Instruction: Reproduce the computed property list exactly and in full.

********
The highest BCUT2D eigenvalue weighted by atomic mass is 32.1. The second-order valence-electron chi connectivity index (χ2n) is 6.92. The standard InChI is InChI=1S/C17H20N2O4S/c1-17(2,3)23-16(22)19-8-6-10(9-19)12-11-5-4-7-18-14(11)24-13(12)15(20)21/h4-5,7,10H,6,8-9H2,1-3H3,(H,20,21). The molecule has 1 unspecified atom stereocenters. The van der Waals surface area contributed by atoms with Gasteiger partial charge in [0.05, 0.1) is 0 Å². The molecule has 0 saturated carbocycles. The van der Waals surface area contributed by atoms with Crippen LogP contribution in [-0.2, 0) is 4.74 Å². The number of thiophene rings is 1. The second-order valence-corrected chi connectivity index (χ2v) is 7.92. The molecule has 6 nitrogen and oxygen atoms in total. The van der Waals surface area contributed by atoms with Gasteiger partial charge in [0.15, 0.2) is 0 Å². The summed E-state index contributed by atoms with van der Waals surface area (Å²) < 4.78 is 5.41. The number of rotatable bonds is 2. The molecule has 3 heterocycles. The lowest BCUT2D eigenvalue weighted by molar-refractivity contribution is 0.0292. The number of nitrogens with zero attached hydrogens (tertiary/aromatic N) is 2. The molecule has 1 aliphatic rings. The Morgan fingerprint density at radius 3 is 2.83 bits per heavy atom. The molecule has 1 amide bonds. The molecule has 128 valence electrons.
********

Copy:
The highest BCUT2D eigenvalue weighted by atomic mass is 32.1. The second-order valence-electron chi connectivity index (χ2n) is 6.92. The standard InChI is InChI=1S/C17H20N2O4S/c1-17(2,3)23-16(22)19-8-6-10(9-19)12-11-5-4-7-18-14(11)24-13(12)15(20)21/h4-5,7,10H,6,8-9H2,1-3H3,(H,20,21). The molecule has 1 unspecified atom stereocenters. The van der Waals surface area contributed by atoms with Gasteiger partial charge in [0.05, 0.1) is 0 Å². The molecule has 0 saturated carbocycles. The van der Waals surface area contributed by atoms with Crippen LogP contribution in [-0.2, 0) is 4.74 Å². The number of thiophene rings is 1. The second-order valence-corrected chi connectivity index (χ2v) is 7.92. The molecule has 6 nitrogen and oxygen atoms in total. The van der Waals surface area contributed by atoms with Gasteiger partial charge in [0.15, 0.2) is 0 Å². The summed E-state index contributed by atoms with van der Waals surface area (Å²) < 4.78 is 5.41. The number of rotatable bonds is 2. The molecule has 3 heterocycles. The lowest BCUT2D eigenvalue weighted by molar-refractivity contribution is 0.0292. The number of nitrogens with zero attached hydrogens (tertiary/aromatic N) is 2. The molecule has 1 aliphatic rings. The Morgan fingerprint density at radius 3 is 2.83 bits per heavy atom. The molecule has 1 amide bonds. The molecule has 128 valence electrons.